• Flexible and adjustable (up or
    • down) at all times

    • 7.     
    • Have a specific time frame/ dates

    • 8.     
    • Sequential and prioritize but limited in number

     

    • 9.     
    • Long-term goals progressively linked by
    • intermediate and short term goals (8-10 week program is most effective)

    • ·       
    • Ex: Figure skater – pass first test, do a jump,
    • learn to spin, do a bigger jump, pass second test get an award

    • 10.  
    • Supported by the coach, who is a partner and
    • facilitator in the goal setting process (commitment and ownership)

    • 11.  
    • Evaluate and reinforce goal attainment on effort
    • before performance outcome

    • 12.  
    • Don’t tie the goals to one’s self-worth (take
    • personal risk/embarrassment out of goal attainment

    • 13.  
    • Develop goal achievement strategies (action
    • plans) that are unique to each individual/group
  63. What is goal setting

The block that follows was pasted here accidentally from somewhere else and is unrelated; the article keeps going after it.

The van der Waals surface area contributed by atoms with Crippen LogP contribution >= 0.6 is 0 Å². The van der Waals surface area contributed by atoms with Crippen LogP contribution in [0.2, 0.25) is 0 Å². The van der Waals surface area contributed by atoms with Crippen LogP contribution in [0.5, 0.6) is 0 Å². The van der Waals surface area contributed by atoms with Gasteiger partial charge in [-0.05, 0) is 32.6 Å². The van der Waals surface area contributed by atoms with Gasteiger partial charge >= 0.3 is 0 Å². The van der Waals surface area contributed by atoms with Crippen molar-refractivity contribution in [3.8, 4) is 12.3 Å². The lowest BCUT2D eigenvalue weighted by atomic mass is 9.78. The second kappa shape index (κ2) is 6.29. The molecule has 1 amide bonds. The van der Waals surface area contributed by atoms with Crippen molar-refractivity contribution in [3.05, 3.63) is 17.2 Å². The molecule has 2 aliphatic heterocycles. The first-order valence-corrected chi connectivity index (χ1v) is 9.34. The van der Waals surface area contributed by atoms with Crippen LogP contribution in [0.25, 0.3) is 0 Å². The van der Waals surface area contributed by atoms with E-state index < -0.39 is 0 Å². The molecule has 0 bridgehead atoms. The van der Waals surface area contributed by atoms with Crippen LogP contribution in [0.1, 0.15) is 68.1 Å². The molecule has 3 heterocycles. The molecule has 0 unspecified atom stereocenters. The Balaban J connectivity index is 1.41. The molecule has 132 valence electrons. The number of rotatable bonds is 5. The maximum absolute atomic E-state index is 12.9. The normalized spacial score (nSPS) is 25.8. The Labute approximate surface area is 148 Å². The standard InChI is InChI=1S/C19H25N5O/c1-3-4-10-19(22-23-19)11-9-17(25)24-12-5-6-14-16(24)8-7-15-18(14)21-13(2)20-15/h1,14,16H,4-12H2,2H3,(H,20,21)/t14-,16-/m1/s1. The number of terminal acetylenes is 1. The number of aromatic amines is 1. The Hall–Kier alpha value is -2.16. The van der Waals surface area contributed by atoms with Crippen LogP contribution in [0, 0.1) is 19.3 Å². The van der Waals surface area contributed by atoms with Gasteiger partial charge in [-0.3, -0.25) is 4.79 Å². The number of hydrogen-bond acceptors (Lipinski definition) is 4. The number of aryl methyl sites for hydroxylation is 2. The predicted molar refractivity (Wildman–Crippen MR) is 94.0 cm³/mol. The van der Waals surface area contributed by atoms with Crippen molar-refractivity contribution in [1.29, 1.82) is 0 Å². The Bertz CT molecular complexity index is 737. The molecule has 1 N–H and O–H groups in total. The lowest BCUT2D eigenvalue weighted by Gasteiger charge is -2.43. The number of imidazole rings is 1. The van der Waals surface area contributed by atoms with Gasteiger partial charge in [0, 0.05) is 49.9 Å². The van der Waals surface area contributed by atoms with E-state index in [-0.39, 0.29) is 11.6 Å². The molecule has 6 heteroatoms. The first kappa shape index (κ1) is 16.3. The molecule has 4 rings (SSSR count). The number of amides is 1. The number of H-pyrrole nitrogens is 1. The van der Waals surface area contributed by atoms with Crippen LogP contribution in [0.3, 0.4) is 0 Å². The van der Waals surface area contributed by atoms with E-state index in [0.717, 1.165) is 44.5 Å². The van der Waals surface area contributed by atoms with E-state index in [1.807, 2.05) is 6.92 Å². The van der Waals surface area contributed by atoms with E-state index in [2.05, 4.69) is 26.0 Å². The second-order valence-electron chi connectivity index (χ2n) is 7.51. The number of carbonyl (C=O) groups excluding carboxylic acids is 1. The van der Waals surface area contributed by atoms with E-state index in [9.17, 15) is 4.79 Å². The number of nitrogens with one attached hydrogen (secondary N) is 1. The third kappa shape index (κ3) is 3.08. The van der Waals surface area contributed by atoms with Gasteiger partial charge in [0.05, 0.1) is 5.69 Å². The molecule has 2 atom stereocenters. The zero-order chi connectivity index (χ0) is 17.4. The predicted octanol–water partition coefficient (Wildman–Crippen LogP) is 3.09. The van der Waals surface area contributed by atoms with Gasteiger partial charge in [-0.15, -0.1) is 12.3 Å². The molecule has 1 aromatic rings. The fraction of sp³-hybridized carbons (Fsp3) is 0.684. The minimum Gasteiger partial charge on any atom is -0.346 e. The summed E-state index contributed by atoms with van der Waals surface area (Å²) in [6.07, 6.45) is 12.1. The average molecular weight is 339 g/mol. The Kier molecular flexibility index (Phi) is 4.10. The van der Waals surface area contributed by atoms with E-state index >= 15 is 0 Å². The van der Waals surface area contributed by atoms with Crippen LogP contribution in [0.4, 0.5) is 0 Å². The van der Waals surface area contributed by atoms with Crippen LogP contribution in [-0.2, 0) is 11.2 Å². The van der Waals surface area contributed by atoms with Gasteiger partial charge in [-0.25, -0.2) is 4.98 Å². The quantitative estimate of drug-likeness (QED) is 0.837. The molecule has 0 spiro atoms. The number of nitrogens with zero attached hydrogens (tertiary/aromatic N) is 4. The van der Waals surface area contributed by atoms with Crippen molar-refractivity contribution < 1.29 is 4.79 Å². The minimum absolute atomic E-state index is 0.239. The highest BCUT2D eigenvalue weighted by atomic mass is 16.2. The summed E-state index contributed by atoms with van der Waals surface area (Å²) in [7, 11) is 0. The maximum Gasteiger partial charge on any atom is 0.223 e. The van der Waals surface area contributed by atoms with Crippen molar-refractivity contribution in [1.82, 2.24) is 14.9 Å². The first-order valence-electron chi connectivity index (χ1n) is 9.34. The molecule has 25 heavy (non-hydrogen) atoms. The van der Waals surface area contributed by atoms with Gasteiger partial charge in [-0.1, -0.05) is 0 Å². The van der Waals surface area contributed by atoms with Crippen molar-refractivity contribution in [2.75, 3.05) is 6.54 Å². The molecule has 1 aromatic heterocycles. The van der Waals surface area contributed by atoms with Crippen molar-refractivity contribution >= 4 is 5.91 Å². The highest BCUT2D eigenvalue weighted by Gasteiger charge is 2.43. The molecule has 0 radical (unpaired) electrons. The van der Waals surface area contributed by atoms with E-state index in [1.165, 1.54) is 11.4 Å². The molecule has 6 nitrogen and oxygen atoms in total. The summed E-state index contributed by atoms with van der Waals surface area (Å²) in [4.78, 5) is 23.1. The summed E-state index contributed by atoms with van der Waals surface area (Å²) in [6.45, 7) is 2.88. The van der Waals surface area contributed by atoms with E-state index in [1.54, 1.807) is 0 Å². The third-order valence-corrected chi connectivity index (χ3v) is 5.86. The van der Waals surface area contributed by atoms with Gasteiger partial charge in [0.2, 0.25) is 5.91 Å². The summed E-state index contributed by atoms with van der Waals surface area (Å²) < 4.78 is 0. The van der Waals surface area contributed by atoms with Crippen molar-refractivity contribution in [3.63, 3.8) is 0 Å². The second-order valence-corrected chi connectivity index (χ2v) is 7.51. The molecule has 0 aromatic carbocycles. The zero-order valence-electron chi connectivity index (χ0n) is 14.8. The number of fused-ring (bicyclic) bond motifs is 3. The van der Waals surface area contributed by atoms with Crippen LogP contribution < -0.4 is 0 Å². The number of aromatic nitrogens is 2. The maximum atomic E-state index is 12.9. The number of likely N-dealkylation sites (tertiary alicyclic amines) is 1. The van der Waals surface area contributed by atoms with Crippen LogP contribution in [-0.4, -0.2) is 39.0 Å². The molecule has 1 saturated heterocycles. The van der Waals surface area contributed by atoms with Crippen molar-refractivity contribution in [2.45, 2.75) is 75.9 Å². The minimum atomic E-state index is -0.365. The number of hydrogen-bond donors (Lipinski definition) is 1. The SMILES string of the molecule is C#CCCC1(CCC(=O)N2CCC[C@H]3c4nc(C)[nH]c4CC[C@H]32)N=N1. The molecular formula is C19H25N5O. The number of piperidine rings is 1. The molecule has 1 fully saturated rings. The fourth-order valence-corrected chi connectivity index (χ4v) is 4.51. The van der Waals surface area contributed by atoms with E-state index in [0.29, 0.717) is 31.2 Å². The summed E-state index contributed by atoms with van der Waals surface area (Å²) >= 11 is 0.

independent of?
    • ·       
    • Age

    • ·       
    • Gender

    • ·       
    • Education Level

    • ·       
    • Personality/disposition
  64. What is the follow up to goal setting?
    • 1.      Identify
    • appropriate evaluation procedures on a regular basis (charts, stats, etc…)

    • 2.      Encourage
    • progress towards goals, not just towards goal attainment

    • 3.      Regularly
    • revaluate and adjust goals/strategies of achievement to make them more
    • realistic (especially short term goals)
  65. What is group goal setting?
    • ·       
    • Attainment of specific standards of group (not
    • individual) proficiency within a specified time/event:

    • -       
    • Practice – usually process oriented
    • focusing effort

    • -       
    • Game – more focused on outcomes and
    • implementation of specific skills/strategies
  66. As a leader in goal setting you must
    • ·       
    • Involve all participants in the formulation of
    • group goals (commitment)

    • ·       
    • Strive for consensus (work for compromise);
    • facilitate, don’t dictate

    • ·       
    • Decide on strategies to achieve goals including
    • levels of effort, commitment, behaviour and consensus

    • ·       
    • Publicize (Publicly??)  most goals and update/evaluate progress
    • regularly (each week or after each game)
  67. What are SMARTS goals?
    S – Specific

    M – Measurable

    A – Action oriented

    R – Realistic/Achievable

    T – Timing (reasonable)

    S – Self-determined
  68. INCENTIVE
    MOTIVATION!!!
    • Definition: